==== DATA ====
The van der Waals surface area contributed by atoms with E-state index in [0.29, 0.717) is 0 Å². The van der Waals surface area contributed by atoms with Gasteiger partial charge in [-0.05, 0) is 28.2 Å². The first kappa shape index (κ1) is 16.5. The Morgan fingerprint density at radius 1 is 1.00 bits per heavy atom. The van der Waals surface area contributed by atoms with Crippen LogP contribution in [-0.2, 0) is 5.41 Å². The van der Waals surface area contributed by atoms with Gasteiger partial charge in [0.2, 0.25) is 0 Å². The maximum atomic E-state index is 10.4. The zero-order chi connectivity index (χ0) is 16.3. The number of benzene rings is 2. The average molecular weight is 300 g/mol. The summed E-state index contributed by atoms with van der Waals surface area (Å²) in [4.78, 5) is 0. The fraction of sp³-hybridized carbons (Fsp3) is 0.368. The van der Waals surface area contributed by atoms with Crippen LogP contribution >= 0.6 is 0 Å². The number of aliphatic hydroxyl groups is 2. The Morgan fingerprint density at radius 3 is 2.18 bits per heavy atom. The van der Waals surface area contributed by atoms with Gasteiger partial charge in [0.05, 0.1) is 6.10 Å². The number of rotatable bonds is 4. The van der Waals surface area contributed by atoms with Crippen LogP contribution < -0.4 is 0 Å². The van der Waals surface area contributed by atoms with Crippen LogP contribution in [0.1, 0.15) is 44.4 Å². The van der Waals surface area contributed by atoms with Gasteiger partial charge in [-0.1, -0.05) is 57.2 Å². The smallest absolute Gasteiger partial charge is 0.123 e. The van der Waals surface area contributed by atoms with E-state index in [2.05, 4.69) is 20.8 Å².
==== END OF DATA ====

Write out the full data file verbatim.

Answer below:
The van der Waals surface area contributed by atoms with E-state index in [0.29, 0.717) is 0 Å². The van der Waals surface area contributed by atoms with Gasteiger partial charge in [-0.05, 0) is 28.2 Å². The first kappa shape index (κ1) is 16.5. The Morgan fingerprint density at radius 1 is 1.00 bits per heavy atom. The van der Waals surface area contributed by atoms with Crippen LogP contribution in [-0.2, 0) is 5.41 Å². The van der Waals surface area contributed by atoms with Gasteiger partial charge in [0.2, 0.25) is 0 Å². The maximum atomic E-state index is 10.4. The zero-order chi connectivity index (χ0) is 16.3. The number of benzene rings is 2. The average molecular weight is 300 g/mol. The summed E-state index contributed by atoms with van der Waals surface area (Å²) in [4.78, 5) is 0. The fraction of sp³-hybridized carbons (Fsp3) is 0.368. The van der Waals surface area contributed by atoms with Crippen LogP contribution >= 0.6 is 0 Å². The number of aliphatic hydroxyl groups is 2. The Morgan fingerprint density at radius 3 is 2.18 bits per heavy atom. The van der Waals surface area contributed by atoms with Gasteiger partial charge in [0.05, 0.1) is 6.10 Å². The number of rotatable bonds is 4. The van der Waals surface area contributed by atoms with Crippen LogP contribution < -0.4 is 0 Å². The van der Waals surface area contributed by atoms with Crippen LogP contribution in [0.1, 0.15) is 44.4 Å². The van der Waals surface area contributed by atoms with Gasteiger partial charge in [-0.1, -0.05) is 57.2 Å². The smallest absolute Gasteiger partial charge is 0.123 e. The van der Waals surface area contributed by atoms with E-state index in [2.05, 4.69) is 20.8 Å².